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This article in SSSAJ

  1. Vol. 44 No. 1, p. 67-70
     
    Received: Aug 25, 1979


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doi:10.2136/sssaj1980.03615995004400010015x

Effects of Drying and Air-dry Storage of Soils on Their Capacity for Denitrification of Nitrate1

  1. D. K. Patten,
  2. J. M. Bremner and
  3. A. M. Blackmer2

Abstract

Abstract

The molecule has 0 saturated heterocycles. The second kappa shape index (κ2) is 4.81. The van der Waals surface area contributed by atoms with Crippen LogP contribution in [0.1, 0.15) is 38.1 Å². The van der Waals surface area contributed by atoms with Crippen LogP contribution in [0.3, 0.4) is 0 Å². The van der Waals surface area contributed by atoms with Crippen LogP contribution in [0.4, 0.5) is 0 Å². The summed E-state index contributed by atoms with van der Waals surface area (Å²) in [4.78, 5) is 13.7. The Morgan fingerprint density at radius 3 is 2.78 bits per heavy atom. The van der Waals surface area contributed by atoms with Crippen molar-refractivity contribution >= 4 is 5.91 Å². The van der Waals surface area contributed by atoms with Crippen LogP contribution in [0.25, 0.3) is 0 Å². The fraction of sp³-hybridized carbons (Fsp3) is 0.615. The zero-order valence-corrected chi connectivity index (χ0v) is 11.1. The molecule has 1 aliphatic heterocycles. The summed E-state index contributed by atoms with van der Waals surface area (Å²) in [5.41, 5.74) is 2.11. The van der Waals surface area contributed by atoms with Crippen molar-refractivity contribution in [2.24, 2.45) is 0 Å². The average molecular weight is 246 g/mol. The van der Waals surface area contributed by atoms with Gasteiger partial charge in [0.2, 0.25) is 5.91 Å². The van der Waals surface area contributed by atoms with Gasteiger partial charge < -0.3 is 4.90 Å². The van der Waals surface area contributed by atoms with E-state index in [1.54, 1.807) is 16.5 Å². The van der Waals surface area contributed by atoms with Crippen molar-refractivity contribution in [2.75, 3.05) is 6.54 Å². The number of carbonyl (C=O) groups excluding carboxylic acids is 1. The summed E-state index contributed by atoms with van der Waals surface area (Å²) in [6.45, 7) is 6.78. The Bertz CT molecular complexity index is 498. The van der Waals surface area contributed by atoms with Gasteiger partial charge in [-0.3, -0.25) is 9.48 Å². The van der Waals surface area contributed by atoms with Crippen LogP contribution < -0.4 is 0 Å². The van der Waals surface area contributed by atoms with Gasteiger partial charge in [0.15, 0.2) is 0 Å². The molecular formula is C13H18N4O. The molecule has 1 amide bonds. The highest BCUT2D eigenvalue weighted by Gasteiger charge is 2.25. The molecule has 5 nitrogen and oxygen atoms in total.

The effects of drying and air-dry storage of soils on their capacity for denitrification of nitrate were studied by determining the influence of these pretreatments on the ability of soils to reduce nitrate to gaseous forms of nitrogen (N2, N2O, and NO) when incubated anaerobically with nitrate for various times. It was found that drying of soils markedly increases their capacity for denitrification of nitrate under anaerobic conditions and that the effect observed increases as the temperature of drying is increased from 25° to 100°C. Partial drying of soils and storage of air-dried soils also lead to a significant increase in their ability to denitrify nitrate under anaerobic conditions. Determination of the CO2 produced when fieldmoist, partly dried, air-dried, and air-dried and stored soils were incubated anaerobically with nitrate showed that production of CO2 was very highly correlated (r > 0.96***) with production of (N2O + N2)-N. This suggests that drying and airdry storage of soils increase their capacity to denitrify nitrate under anaerobic conditions by increasing the amount of soil organic matter readily utilized by denitrifying microorganisms.

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